IR35 will only apply if the managed service company rules do not apply. A 'managed service company' is an intermediary company that is promoted by and provided to workers by a scheme provider. The individual (although a shareholder) does not exercise control over the company. More details can be found about the managed service company rules on HM Revenue & Customs' (HMRC's) website.

Assuming the managed service company rules do not apply, IR35 applies where a worker provides services under a contract between a private sector client and a PSC.

There is, however, an important further requirement. The rules only apply where the relationship between the worker and the client, if it had been made by a contract directly between them, would be considered to be an employment relationship. In other words one has to ignore the existence of the PSC, and then test whether there is an employment relationship (as opposed to a self-employed / consultant relationship).

Only if this 'employment' test is met is IR35 applicable. If the relationship between the client / engager and individual is a self-employed / consultant relationship then the rules are not applicable.

The test of whether or not an individual is an employee is laid down in case law. However, HMRC has guidance on when it considers an employment relationship to exist, including its Check Employment Status for Tax (CEST) Tool. Whilst the HMRC guidance and CEST are useful, it is important to bear in mind that they are not necessarily definitive and merely represent HMRC's view of the case law. Although HMRC says it will be bound by the answer CEST gives, provided all the questions have been answered properly.

IR35 also applies where an individual is engaged through a service company and the worker would be regarded as the holder of an office with the client if the contract was directly with the client or the worker is an office-holder with the client and the services relate to the office. This would catch a PSC providing the services of an individual as a director of the client, including a non-executive director.

What is the effect of IR35?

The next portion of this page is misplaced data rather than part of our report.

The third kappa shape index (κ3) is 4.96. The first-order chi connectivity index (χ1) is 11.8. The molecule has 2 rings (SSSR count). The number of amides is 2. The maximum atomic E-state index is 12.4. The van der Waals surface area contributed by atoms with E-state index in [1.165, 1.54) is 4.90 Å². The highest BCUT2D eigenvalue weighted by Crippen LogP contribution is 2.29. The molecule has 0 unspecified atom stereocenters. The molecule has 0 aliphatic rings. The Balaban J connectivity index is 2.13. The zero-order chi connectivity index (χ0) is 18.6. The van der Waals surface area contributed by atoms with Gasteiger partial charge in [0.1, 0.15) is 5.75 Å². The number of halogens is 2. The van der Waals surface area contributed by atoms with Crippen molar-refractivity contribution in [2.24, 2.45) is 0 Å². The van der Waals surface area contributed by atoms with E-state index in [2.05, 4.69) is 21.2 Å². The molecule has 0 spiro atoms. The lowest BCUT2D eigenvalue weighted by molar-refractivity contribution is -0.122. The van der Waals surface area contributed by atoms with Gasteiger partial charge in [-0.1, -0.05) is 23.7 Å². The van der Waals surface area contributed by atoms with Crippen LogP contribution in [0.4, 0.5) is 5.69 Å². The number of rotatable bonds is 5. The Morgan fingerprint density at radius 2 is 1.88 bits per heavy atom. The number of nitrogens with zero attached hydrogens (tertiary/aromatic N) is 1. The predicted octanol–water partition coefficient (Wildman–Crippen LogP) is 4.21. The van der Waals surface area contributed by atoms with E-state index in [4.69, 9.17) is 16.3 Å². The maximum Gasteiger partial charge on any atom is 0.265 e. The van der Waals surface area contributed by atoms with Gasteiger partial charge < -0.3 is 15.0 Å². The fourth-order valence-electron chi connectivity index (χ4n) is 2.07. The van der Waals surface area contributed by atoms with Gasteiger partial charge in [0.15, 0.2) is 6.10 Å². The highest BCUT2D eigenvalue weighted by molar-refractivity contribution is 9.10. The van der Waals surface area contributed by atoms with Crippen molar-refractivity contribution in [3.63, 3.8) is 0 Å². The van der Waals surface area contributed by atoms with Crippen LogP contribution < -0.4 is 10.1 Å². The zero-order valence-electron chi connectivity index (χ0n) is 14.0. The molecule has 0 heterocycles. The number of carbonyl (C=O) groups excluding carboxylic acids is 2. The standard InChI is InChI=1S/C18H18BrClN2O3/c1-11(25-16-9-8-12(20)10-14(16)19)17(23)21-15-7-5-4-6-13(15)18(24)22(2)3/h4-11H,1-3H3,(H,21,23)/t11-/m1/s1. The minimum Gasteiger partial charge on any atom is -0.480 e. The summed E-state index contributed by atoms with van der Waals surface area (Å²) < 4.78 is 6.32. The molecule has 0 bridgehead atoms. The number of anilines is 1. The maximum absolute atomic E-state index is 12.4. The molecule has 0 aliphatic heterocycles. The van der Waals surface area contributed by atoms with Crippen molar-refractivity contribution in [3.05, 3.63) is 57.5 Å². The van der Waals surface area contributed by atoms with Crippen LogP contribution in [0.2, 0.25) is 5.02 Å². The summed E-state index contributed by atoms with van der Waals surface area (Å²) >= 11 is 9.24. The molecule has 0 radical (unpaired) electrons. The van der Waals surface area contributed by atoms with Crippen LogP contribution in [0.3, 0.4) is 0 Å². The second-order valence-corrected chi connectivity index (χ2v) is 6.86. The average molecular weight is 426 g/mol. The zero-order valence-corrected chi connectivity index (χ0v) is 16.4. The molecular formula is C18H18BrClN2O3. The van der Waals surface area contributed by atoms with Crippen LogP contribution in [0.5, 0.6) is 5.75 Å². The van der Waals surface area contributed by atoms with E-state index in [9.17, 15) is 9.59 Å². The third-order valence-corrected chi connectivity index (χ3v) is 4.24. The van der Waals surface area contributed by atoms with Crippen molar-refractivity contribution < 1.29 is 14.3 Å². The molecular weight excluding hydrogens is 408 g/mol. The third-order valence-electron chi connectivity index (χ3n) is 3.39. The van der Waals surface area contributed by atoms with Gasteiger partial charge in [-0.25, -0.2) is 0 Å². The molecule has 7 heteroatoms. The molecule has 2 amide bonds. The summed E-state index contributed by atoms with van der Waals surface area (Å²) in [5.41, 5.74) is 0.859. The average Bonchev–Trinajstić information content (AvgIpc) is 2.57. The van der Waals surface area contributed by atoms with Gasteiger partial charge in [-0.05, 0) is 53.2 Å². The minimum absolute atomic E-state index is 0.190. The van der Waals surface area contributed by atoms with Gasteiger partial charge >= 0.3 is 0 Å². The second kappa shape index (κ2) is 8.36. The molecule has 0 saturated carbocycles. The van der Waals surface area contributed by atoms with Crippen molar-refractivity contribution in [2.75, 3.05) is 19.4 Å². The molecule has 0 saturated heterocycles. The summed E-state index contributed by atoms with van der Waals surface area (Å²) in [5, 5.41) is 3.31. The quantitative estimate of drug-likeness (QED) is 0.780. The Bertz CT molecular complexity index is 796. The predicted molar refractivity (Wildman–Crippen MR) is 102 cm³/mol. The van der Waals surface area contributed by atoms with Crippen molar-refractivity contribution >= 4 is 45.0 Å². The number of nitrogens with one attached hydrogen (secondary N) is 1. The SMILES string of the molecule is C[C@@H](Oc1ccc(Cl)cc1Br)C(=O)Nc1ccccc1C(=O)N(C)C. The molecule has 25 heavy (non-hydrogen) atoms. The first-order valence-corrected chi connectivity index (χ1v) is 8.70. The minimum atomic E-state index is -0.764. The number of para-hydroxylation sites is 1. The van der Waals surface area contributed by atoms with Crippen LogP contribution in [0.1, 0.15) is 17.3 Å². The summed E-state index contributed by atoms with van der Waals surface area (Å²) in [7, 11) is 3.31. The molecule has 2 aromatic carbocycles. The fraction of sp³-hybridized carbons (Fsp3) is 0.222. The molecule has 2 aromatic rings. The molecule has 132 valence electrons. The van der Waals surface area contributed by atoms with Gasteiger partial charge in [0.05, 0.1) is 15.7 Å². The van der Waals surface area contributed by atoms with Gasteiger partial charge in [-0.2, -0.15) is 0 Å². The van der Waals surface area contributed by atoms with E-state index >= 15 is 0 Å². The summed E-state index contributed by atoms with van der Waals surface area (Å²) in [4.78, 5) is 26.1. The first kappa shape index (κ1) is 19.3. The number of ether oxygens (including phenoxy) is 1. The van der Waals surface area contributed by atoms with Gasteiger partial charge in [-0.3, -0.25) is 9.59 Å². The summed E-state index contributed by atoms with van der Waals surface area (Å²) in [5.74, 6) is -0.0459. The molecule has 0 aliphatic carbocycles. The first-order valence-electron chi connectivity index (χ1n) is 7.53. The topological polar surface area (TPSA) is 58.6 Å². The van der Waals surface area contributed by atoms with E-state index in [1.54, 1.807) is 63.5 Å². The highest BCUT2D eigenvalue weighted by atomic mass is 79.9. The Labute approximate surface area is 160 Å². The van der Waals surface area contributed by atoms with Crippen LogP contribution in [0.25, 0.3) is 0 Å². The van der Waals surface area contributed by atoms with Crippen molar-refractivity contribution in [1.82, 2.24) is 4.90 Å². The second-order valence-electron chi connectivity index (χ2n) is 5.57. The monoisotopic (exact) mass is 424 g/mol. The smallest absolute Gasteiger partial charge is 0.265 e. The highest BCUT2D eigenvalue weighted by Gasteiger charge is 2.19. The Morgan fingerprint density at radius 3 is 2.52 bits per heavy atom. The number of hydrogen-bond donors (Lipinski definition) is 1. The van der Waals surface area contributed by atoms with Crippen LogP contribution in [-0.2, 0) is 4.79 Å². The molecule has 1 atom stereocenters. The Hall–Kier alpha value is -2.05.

If the rules apply, because there would be an employment relationship if the worker had contracted directly with the client, then a deemed employment income tax charge is charged on the PSC, calculated by reference to the actual payments made to the PSC by the client.

The rules are applied to each engagement, contract or project separately and only apply to any which fall within the employment relationship test. The deemed tax charge arises once a year at the end of the tax year. HMRC guidance sets out how to calculate the deemed payment.

Income tax and national insurance contributions are payable by the PSC in the normal way in respect of any salary paid by it to the worker and any taxable benefits it provides to the worker. This is taken into account in the calculation of the deemed tax charge.

Is IR35 a concern for the client?

In the past IR35 has not been a concern for clients who engage freelancers through PSCs as the obligation to work out the employment status of the individual and, if necessary, to apply PAYE, fell on the PSC and not the client.

That has already changed for public sector clients who are now responsible for applying IR35. It is also set to change for large and medium sized businesses in the private sector from April 2020.

Private sector businesses which engage large numbers of freelancers through PSCs need to be considering the implications of the proposed changes and how they will manage the transition to the new regime.